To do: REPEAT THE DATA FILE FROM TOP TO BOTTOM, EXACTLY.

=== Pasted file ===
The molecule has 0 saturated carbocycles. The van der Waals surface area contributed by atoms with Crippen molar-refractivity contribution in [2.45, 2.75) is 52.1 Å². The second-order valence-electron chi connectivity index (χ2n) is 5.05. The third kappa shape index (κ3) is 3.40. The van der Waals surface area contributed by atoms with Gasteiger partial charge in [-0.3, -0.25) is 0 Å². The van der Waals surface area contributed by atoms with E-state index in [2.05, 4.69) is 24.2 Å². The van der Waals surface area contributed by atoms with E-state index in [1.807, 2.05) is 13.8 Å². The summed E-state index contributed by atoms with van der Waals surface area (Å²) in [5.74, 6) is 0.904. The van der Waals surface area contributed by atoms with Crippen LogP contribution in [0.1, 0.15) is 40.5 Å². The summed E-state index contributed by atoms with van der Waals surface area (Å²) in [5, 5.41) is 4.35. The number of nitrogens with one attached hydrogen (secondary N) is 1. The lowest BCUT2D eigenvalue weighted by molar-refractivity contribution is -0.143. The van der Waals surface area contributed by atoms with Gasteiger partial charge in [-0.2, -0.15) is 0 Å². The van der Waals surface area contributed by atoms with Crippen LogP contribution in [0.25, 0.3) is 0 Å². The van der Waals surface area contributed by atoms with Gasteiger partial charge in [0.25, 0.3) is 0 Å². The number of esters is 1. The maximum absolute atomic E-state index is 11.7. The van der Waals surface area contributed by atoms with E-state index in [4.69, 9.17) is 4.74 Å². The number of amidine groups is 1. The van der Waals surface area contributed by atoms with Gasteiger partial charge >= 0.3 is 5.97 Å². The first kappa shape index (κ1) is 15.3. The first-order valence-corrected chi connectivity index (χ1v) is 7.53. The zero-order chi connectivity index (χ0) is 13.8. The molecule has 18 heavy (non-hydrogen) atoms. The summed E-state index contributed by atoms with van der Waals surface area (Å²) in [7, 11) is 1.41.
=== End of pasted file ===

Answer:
The molecule has 0 saturated carbocycles. The van der Waals surface area contributed by atoms with Crippen molar-refractivity contribution in [2.45, 2.75) is 52.1 Å². The second-order valence-electron chi connectivity index (χ2n) is 5.05. The third kappa shape index (κ3) is 3.40. The van der Waals surface area contributed by atoms with Gasteiger partial charge in [-0.3, -0.25) is 0 Å². The van der Waals surface area contributed by atoms with E-state index in [2.05, 4.69) is 24.2 Å². The van der Waals surface area contributed by atoms with E-state index in [1.807, 2.05) is 13.8 Å². The summed E-state index contributed by atoms with van der Waals surface area (Å²) in [5.74, 6) is 0.904. The van der Waals surface area contributed by atoms with Crippen LogP contribution in [0.1, 0.15) is 40.5 Å². The summed E-state index contributed by atoms with van der Waals surface area (Å²) in [5, 5.41) is 4.35. The number of nitrogens with one attached hydrogen (secondary N) is 1. The lowest BCUT2D eigenvalue weighted by molar-refractivity contribution is -0.143. The van der Waals surface area contributed by atoms with Gasteiger partial charge in [-0.2, -0.15) is 0 Å². The van der Waals surface area contributed by atoms with Crippen LogP contribution in [0.25, 0.3) is 0 Å². The van der Waals surface area contributed by atoms with Gasteiger partial charge in [0.25, 0.3) is 0 Å². The number of esters is 1. The maximum absolute atomic E-state index is 11.7. The van der Waals surface area contributed by atoms with E-state index in [4.69, 9.17) is 4.74 Å². The number of amidine groups is 1. The van der Waals surface area contributed by atoms with Gasteiger partial charge >= 0.3 is 5.97 Å². The first kappa shape index (κ1) is 15.3. The first-order valence-corrected chi connectivity index (χ1v) is 7.53. The zero-order chi connectivity index (χ0) is 13.8. The molecule has 18 heavy (non-hydrogen) atoms. The summed E-state index contributed by atoms with van der Waals surface area (Å²) in [7, 11) is 1.41.